“Thank you again for having us, Damien, Lizbeth. It means a lot to both of us.”
Derrick nodded, his expression somewhat bitter.
“It is not a problem, Derrick. You’re more than welcome in my home.” Damien patted the broad shoulders of his cousin affectionately. “You’ve offered your home to me before. It’s only right that I do the same, in this time of need.”
Derrick sighed resignedly. “In all honesty, I’m tired of it all. It is good to be out from under Father’s shadow like this, and not compete for the position of the successor any longer.”
“Yes, I know what you mean by that.”
Damien nodded sagely. How could he not understand how Derrick felt in this moment? He too was in a similar situation no less than a decade ago, even though he was a second-born son. Well, he didn’t actively set out to inherit the position of the Lucius branch head but still, he was expected to compete regardless of how he felt.
Before the crushing weight of expectations became poison, Damien got out from that succession rat race. Good thing, seeing that he met Lizbeth and married her, stumbled across a lot of grand ol’ adventures, had to face many good and bad people in equal measure, until he arrived at this point in life. Full of content, and growing old gracefully.
As for Derrick, being the eldest meant he had to compete. No choice at all. And with him possessing such an obvious physical talent, it was just plainly impossible not to fight for the position.
In the end though, it all came to naught, and now he was, in all intents and purposes, in exile here.
“Duncan isn’t going to give us any trouble, so do not fret. If anything untoward arises, I shall personally take the responsibility.”
Derrick spoke with a stern face that was hard enough to be used as a material for a statue. He meant every word he said, of course. He was, without a doubt, that kind of a person.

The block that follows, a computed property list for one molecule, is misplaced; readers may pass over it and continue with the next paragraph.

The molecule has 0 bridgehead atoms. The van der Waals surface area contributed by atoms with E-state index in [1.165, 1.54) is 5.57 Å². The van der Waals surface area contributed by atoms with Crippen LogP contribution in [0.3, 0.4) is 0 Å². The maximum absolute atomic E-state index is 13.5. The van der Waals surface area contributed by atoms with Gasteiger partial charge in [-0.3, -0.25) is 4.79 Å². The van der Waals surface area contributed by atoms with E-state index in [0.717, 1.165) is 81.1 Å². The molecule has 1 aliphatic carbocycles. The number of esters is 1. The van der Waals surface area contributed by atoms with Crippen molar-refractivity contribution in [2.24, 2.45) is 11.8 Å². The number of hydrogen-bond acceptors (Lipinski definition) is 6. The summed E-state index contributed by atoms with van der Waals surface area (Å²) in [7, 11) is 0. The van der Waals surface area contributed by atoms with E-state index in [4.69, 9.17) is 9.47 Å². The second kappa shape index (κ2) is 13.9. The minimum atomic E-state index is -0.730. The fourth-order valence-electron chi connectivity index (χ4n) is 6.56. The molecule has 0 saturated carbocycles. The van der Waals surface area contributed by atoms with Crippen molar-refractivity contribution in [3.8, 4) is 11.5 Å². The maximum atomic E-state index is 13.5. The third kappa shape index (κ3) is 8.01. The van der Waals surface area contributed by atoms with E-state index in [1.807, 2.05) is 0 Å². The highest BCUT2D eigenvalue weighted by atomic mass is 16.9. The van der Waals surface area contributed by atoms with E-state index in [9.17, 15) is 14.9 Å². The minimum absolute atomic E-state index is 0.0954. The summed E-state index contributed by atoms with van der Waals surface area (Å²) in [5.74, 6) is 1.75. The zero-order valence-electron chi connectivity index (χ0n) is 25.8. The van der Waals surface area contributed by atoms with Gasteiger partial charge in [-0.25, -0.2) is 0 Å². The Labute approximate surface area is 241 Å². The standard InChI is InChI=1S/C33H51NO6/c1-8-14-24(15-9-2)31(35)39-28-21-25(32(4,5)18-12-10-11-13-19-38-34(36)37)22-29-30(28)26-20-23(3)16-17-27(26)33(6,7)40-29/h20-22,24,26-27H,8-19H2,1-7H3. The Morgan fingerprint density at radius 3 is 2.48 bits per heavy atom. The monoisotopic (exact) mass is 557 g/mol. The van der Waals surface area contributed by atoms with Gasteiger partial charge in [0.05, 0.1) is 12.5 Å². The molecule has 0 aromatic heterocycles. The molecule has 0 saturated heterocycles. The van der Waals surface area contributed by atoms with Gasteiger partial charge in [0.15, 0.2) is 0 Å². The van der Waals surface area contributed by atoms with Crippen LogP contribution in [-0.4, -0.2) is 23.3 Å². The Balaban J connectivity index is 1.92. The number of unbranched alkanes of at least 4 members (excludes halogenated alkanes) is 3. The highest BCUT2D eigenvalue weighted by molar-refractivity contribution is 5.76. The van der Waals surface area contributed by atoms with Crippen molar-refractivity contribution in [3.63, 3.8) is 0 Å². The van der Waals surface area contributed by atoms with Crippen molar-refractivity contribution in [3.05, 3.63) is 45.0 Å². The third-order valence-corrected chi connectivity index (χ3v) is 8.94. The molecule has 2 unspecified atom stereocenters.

“I’ll hold you to that, Lord Derrick. Your younger brother, Lord Duncan, isn’t the one to forget his enemies and opponents easily.” Lizbeth said, her voice only a few degrees above being cold enough to instantly freeze water.
Even Kain felt the chill, never mind Damien and Derrick. Sweating profusely, the two Lomaxes tried to mumble some inaudible excuses and calming words. There were no indication if the target of their humility paid attention or not.
Meanwhile, Kaleena’s attempt at small talk with Katrina took a turn for the worse.
“Uhm, cousin Katrina, you did not come with your mother?”
“….No, cousin Kaleena, I did not. I couldn’t, even if I wished to, as my mother is no longer with the living.”
For the second time that day, in as many minutes, Kain felt the chill once more. Katrina looked supremely annoyed now, and there was a barely suppressed fire in her deep green eyes.
Intimidated slightly by the intense glare, Kaleena drew back, and the uncomfortable silence filled the gap between them.
It was painful to be near them, so Kain decided he would excuse himself and go to the nursery or something.